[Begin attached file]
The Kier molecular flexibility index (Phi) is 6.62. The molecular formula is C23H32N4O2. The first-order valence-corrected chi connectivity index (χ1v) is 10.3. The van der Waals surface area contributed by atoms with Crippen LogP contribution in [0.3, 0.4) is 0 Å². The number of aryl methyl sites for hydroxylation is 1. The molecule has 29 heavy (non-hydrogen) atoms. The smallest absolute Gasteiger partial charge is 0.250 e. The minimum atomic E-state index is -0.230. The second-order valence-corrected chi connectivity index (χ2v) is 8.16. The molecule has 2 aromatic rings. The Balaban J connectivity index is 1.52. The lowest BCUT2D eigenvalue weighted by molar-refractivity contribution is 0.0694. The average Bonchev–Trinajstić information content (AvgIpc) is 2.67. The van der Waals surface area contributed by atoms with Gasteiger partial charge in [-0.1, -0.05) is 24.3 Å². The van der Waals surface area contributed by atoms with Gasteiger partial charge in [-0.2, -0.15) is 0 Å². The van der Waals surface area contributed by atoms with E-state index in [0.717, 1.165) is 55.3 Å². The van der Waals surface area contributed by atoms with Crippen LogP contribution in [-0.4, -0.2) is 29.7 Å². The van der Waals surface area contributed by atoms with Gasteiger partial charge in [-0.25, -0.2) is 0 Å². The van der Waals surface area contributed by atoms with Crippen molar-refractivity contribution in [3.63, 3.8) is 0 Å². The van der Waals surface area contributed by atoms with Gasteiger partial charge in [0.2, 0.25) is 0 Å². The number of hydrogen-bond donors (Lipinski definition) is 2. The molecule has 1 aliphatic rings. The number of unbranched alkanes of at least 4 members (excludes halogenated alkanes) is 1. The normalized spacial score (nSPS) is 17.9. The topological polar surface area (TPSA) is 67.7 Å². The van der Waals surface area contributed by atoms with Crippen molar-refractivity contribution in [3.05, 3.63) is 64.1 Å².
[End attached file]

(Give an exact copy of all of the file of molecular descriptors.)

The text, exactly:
The Kier molecular flexibility index (Phi) is 6.62. The molecular formula is C23H32N4O2. The first-order valence-corrected chi connectivity index (χ1v) is 10.3. The van der Waals surface area contributed by atoms with Crippen LogP contribution in [0.3, 0.4) is 0 Å². The number of aryl methyl sites for hydroxylation is 1. The molecule has 29 heavy (non-hydrogen) atoms. The smallest absolute Gasteiger partial charge is 0.250 e. The minimum atomic E-state index is -0.230. The second-order valence-corrected chi connectivity index (χ2v) is 8.16. The molecule has 2 aromatic rings. The Balaban J connectivity index is 1.52. The lowest BCUT2D eigenvalue weighted by molar-refractivity contribution is 0.0694. The average Bonchev–Trinajstić information content (AvgIpc) is 2.67. The van der Waals surface area contributed by atoms with Gasteiger partial charge in [-0.1, -0.05) is 24.3 Å². The van der Waals surface area contributed by atoms with Gasteiger partial charge in [-0.2, -0.15) is 0 Å². The van der Waals surface area contributed by atoms with E-state index in [0.717, 1.165) is 55.3 Å². The van der Waals surface area contributed by atoms with Crippen LogP contribution in [-0.4, -0.2) is 29.7 Å². The van der Waals surface area contributed by atoms with Gasteiger partial charge in [-0.25, -0.2) is 0 Å². The van der Waals surface area contributed by atoms with Crippen molar-refractivity contribution in [3.63, 3.8) is 0 Å². The van der Waals surface area contributed by atoms with Gasteiger partial charge in [0.2, 0.25) is 0 Å². The number of hydrogen-bond donors (Lipinski definition) is 2. The molecule has 1 aliphatic rings. The number of unbranched alkanes of at least 4 members (excludes halogenated alkanes) is 1. The normalized spacial score (nSPS) is 17.9. The topological polar surface area (TPSA) is 67.7 Å². The van der Waals surface area contributed by atoms with Crippen molar-refractivity contribution in [3.05, 3.63) is 64.1 Å².